When people hear my story, they often comment about the incredible inner strength I must have had to endure the trauma. They tell me that I surely possess a superhuman ability to overcome incredible odds and persevere. The truth is, I am an average guy who has been through a horrifible event, and I just took the path that seemed the most logical.
After living through the tragedy and feeling all the emotions -- dismay, disillusionment and discouragement -- I came to the realization that I had but two choices: I could either crawl into my bedroom and never leave (and believe me, there were days when that was exactly what I wanted to do), or I could pick up the pieces of my life and move on.
What I am trying to convey is this; I believe most people, when they truly accept their limitations, can develop, or uncover from within themselves, an ability to overcome great odds. Superhero status is not a prerequisite. One does not have to possess indefatigable willpower or unshakeable motivation to succeed after a tragedy. With the proper tools and faith in God, most people can do it.
Several years ago, I listened to a book written by W. Mitchell entitled It's Not What Happens to You . . . It's What You Do about It. The author says, before his accident there were 10,000 things he could do. Afterwards there were only 9,000. He realized that he could either focus on the 9,000 things he could still do or the 1,000 that he couldn't. Like W. Mitchell, I choose to focus my life on the things I can still do.
As time has passed, I have realized that the vast majority of us have one sort of disability or another. While many of these afflictions are not readily visible -- conditions like personality disorders, addictions or various health problems-they are no less debilitating than my blindness. I hope my story can help these people see there is a light at the end of the tunnel. I have chosen to recognize my limitations and accept them. I've had to find new ways of doing almost every task in my life, and there are many things I would love to do but simply can't. My motto has become "It is what it is.”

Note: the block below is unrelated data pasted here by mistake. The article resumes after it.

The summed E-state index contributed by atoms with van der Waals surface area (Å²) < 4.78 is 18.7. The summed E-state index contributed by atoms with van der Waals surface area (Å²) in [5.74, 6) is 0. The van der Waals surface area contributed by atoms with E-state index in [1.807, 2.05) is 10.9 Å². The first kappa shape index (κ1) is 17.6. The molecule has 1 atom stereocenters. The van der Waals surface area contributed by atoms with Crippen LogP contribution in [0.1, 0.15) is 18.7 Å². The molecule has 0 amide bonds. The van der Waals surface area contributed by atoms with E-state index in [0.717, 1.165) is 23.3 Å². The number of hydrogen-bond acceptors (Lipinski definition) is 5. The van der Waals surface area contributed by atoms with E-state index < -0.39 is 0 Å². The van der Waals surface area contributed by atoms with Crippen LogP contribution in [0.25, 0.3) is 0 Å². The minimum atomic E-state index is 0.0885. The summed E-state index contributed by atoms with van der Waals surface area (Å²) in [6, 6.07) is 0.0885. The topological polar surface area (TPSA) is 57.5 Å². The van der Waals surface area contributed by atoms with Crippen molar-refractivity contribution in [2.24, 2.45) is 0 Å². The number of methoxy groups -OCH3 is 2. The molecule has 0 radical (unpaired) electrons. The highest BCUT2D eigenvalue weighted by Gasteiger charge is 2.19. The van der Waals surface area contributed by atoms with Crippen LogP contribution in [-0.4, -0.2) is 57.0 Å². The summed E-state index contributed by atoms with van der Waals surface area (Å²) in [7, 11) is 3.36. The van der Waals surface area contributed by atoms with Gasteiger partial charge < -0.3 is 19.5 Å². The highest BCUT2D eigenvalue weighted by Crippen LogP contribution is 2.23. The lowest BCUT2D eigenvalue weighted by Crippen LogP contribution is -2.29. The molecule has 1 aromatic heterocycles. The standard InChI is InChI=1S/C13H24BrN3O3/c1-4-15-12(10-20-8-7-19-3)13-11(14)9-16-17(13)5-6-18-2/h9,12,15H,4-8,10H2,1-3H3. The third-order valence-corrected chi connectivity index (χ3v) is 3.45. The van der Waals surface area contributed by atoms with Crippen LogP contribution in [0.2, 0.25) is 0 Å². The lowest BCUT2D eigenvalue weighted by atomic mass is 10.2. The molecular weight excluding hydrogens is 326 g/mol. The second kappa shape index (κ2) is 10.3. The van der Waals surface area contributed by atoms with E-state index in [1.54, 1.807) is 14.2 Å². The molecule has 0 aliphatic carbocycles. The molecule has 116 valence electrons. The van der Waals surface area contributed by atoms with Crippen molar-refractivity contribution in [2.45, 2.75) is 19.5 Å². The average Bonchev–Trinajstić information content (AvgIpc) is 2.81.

On the flip side of the coin, my blindness and subsequent rehabilitation have put me in a position to experience many things I would have never experienced before my accident. I frequently speak about my life. I have served for several years on Directory Boards for various social service agencies. I have had an opportunity to meet prominent businesspeople, professional athletes, celebrities and, most importantly, many wonderful individuals who have dedicated their lives to improving the human condition.
Public speaking has given me the opportunity to meet others who struggle with grief and trauma and need answers to their problems. They question why things happen and what they can do about it. My hope, as you read my life story, is that you will perceive it as a triumph of the human spirit; and realize with God's help you too can overcome! With that knowledge, anything is possible.